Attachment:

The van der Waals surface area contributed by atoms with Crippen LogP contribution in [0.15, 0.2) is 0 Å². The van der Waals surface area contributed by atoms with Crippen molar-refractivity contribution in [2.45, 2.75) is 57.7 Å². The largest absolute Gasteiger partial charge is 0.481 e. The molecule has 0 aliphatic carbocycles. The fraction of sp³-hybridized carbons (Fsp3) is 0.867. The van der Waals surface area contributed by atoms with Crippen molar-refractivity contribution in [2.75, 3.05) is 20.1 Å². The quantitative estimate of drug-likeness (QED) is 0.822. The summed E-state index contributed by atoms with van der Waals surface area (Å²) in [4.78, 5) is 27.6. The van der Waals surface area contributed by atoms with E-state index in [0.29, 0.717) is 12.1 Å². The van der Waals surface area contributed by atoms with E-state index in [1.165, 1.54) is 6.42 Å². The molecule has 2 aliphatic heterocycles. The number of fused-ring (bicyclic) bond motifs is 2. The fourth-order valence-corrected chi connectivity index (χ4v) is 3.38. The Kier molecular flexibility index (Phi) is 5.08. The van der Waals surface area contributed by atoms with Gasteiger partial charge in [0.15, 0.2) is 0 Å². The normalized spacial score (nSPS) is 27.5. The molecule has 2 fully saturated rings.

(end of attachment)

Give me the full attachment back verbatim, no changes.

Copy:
The van der Waals surface area contributed by atoms with Crippen LogP contribution in [0.15, 0.2) is 0 Å². The van der Waals surface area contributed by atoms with Crippen molar-refractivity contribution in [2.45, 2.75) is 57.7 Å². The largest absolute Gasteiger partial charge is 0.481 e. The molecule has 0 aliphatic carbocycles. The fraction of sp³-hybridized carbons (Fsp3) is 0.867. The van der Waals surface area contributed by atoms with Crippen molar-refractivity contribution in [2.75, 3.05) is 20.1 Å². The quantitative estimate of drug-likeness (QED) is 0.822. The summed E-state index contributed by atoms with van der Waals surface area (Å²) in [4.78, 5) is 27.6. The van der Waals surface area contributed by atoms with E-state index in [0.29, 0.717) is 12.1 Å². The van der Waals surface area contributed by atoms with E-state index in [1.165, 1.54) is 6.42 Å². The molecule has 2 aliphatic heterocycles. The number of fused-ring (bicyclic) bond motifs is 2. The fourth-order valence-corrected chi connectivity index (χ4v) is 3.38. The Kier molecular flexibility index (Phi) is 5.08. The van der Waals surface area contributed by atoms with Gasteiger partial charge in [0.15, 0.2) is 0 Å². The normalized spacial score (nSPS) is 27.5. The molecule has 2 fully saturated rings.